Challenges of neonatal calf scours and fluid therapy

Mar 6, 2009
by WLJ

Challenges of neonatal calf scours and fluid therapy

The newborn calf has many challenges to face as it begins to live on its own. The first of these challenges is a change in environment.

If a calf can get beyond the challenge of finding its feet and finding mom’s teat, there is a good chance it will be able to handle life. However, some challenges won’t manifest themselves until later in the calf’s life. The first of these is enteric disease (scours).

The cause of calf scours is usually fairly easy to diagnose. Most of it is based on calf age at onset because a calf is exposed the day it is born, and different bugs have different incubation, or prepatent, periods. For instance, the incubation period for coccidia (protozoal parasite) is about three weeks, therefore, it is unlikely that a 1-week-old calf will have scours due to coccidia infection.

Organism age of onset frequency

E. coli 0-5 days Common

Clostridium 0-21 days Rare

Rotavirus 4-14 days Common

Coronavirus 7-30 days Common

Salmonella 7 days Rare

Cryptosporidium 8-16 days Common

Coccidia 21 days Common

As with most biological systems, there will be some variation in age of onset based on the pathogen load the calf is exposed to as well as the innate capabilities of the calf’s own immune system to fight infection. The exception to this is cryptosporidium.

Calves will start to scour 8 to 16 days of age and if the first calf starts to scour on day 11, all the sick calves will start to scour right around day 11. Finding an effective antiinfective to treat calf scours isn’t going to save calves, however. More often than not, it’s not the infection that kills the calf, it is the acidosis and hypovolemia (low blood volume) from dehydration that results in calf mortality (death).

Dehydration is probably one of the two most important factors of calf morbidity and mortality related to calf scours. Most producers are not nearly aggressive enough with fluid therapy in scouring calves. Tube feeding once or twice a day with an electrolyte solution isn’t nearly sufficient. So, how much fluid should a scouring calf receive in 24 hours? Let’s have a look. Let’s say you’ve got a 100- pound calf with coccidiosis.

The calf is listless, depressed, its eyes are sunk in, and it has a skin tent, in other words, when the skin is pulled away from the neck, it does not snap down quickly as it normally would. We would guess that this calf is about 10 percent dehydrated. At 100 pounds of body weight, and 10 percent dehydration, this calf will require 5 liters of fluid just to replace its current deficit. The calf will also need about 2.5 to 5 liters of fluid a day for normal maintenance, and then there are the current losses (scours) that have to be accounted for. So, all told, a scouring calf that is 10 percent dehydrated will need approximately 8-11 liters of fluids in the first 24 hours of therapy! This calf should be tube fed four to five times, instead of the typical two times. It is important to remember that a calf stomach, on average, can hold up to 2.3 gallons, so if you are operating under a tight schedule, you may be able to tube the calf three times a day at 3 liters per feeding.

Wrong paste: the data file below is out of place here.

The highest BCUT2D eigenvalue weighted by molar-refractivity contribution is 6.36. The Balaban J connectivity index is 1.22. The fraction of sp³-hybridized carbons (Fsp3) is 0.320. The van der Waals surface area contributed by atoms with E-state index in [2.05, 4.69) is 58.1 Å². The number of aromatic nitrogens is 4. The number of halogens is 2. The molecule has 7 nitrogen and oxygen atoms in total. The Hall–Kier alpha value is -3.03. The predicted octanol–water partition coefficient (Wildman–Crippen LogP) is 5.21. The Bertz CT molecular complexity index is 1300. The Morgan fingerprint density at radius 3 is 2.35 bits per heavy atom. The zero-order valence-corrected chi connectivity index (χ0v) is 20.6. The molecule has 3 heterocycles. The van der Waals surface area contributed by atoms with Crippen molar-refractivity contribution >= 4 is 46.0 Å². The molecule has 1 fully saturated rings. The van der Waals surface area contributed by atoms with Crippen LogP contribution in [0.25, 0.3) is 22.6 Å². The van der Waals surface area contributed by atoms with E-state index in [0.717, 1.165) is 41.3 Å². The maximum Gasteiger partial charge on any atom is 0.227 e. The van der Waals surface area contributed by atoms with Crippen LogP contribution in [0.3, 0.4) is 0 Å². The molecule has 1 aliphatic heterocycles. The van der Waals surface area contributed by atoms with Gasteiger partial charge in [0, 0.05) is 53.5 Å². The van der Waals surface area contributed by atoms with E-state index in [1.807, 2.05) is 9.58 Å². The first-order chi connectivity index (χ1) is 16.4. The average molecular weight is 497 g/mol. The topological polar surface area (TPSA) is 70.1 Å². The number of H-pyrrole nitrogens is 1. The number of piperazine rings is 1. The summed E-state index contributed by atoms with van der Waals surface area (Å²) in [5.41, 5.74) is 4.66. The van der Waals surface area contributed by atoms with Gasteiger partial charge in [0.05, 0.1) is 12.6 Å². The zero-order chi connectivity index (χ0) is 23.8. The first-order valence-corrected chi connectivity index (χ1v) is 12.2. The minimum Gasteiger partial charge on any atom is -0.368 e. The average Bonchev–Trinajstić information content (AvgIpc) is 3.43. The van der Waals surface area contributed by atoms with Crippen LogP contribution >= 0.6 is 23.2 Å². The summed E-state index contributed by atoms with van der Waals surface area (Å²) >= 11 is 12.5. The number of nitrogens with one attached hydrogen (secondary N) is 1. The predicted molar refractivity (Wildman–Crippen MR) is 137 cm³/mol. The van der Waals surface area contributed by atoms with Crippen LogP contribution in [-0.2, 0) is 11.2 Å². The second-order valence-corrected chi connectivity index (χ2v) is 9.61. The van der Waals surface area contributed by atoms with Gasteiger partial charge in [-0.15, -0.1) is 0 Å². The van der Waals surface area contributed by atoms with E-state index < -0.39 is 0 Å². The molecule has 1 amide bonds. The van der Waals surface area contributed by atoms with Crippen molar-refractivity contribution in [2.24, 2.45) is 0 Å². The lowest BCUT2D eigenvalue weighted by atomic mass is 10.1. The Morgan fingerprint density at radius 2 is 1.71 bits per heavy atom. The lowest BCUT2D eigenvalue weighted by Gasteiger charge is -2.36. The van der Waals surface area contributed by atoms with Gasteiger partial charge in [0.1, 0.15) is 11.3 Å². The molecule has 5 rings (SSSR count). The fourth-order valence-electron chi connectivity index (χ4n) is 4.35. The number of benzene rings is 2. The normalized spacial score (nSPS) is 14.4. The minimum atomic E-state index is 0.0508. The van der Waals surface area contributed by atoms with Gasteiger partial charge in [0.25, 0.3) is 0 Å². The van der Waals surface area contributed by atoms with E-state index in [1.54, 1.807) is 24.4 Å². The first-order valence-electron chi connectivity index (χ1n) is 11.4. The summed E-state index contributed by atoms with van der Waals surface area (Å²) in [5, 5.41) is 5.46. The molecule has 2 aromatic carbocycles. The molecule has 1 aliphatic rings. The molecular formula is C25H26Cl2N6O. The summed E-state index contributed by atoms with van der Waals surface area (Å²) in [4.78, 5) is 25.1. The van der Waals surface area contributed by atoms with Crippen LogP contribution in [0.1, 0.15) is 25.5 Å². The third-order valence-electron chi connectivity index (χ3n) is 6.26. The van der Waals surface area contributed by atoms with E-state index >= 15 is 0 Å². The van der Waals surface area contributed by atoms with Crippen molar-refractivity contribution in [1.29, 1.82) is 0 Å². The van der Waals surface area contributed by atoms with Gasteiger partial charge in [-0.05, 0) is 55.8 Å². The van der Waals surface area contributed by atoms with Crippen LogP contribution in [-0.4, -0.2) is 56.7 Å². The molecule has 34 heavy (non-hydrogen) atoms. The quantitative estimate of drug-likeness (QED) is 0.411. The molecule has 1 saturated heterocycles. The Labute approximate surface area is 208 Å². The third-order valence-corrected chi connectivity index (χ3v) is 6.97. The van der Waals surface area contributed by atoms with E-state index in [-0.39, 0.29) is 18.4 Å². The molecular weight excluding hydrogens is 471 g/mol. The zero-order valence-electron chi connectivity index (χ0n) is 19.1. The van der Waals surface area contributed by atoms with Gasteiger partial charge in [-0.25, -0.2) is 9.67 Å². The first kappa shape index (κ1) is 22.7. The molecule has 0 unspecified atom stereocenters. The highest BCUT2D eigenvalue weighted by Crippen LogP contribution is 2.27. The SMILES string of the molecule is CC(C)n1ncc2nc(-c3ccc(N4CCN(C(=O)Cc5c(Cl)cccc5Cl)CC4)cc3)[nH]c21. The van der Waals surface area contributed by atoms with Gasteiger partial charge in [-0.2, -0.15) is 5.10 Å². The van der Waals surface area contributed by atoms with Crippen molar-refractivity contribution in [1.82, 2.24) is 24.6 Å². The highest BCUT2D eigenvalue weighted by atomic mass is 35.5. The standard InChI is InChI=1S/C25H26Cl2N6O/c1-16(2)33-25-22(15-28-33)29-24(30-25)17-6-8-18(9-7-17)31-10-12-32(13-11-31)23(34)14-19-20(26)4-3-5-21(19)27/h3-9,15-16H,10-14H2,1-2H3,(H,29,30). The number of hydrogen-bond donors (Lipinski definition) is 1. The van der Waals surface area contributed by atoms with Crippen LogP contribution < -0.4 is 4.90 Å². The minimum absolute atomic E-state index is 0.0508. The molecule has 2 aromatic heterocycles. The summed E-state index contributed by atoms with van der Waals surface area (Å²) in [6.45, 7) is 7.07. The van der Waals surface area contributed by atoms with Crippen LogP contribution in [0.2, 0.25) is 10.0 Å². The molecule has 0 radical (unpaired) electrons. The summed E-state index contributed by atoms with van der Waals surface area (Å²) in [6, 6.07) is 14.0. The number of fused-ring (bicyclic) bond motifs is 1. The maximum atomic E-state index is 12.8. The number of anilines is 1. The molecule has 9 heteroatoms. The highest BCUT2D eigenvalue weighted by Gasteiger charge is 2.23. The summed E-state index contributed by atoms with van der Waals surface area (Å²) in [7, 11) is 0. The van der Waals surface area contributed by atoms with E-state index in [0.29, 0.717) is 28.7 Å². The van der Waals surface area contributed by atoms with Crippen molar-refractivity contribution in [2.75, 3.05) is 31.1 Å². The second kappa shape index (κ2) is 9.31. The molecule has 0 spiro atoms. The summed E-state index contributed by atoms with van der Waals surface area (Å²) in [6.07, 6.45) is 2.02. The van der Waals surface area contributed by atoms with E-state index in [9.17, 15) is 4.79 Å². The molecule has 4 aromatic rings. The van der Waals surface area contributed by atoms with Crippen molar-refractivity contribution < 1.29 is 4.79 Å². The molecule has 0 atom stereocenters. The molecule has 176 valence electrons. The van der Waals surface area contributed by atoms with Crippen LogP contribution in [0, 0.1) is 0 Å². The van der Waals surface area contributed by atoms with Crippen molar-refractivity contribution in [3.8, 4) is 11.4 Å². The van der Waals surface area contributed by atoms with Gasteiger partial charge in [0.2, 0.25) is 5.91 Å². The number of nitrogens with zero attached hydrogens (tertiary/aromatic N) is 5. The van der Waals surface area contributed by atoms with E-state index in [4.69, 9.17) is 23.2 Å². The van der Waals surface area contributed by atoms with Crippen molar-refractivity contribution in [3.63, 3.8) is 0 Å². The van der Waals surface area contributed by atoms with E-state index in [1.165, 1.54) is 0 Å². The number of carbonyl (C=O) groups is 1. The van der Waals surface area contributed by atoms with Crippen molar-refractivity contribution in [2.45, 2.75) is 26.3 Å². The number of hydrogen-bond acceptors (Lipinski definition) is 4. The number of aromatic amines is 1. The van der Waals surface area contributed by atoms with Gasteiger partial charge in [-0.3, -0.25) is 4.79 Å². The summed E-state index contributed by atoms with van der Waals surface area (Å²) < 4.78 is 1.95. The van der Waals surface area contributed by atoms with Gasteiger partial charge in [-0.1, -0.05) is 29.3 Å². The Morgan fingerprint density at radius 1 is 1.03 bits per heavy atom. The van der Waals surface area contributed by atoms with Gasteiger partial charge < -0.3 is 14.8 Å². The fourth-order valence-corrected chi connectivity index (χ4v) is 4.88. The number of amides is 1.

It is also important to note whether or not the calf is still nursing. A calf that is 10 percent dehydrated is not likely to be eating, but one that is eating will be meeting some of its fluid requirements through the cow’s milk. Also, if you have to tube feed a calf milk replacer, because it’s not eating, it is a good idea to wait two hours before you tube feed any electrolyte solution (the bicarb in the electrolyte solution will disrupt clotting and normal digestion of milk in the calf’s stomach).

When a calf has scours, it is also losing its body’s store of bicarbonate. Bicarbonate is the body’s “buffer,” in other words, bicarb is responsible for maintaining normal blood pH. If a large enough quantity is lost, the calf’s blood pH will drop (acidemia).

There are several compensatory mechanisms built into the calf’s body for dealing with a finite level of acidemia, but when the system is overwhelmed, the calf dies from heart failure.

Therefore, when choosing an electrolyte product for treating a scouring calf, it is VERY important that there is bicarbonate in the electrolyte solution. Read the ingredients on the label, and look for some form of bicarbonate.

You can also mix up your own electrolyte solution with baking soda and corn syrup. This solution won’t have all of the other necessary electrolytes that a branded solution would have, but it works well in a pinch.

Another important electrolyte that is lost with scours is potassium. Loss of potassium occurs during compensation for acidemia, and low potassium levels (hypokalemia) is the cause of heart failure in scouring calves. Therefore, it is a good idea to supplement potassium, if possible, to scouring calves.

In summary: it is important to remember that you can’t over-hydrate a scouring calf. Water and bicarbonate are the two most important components of fluid therapy, and an energy source will help get a sick calf back on its feet. — University of Minnesota Extension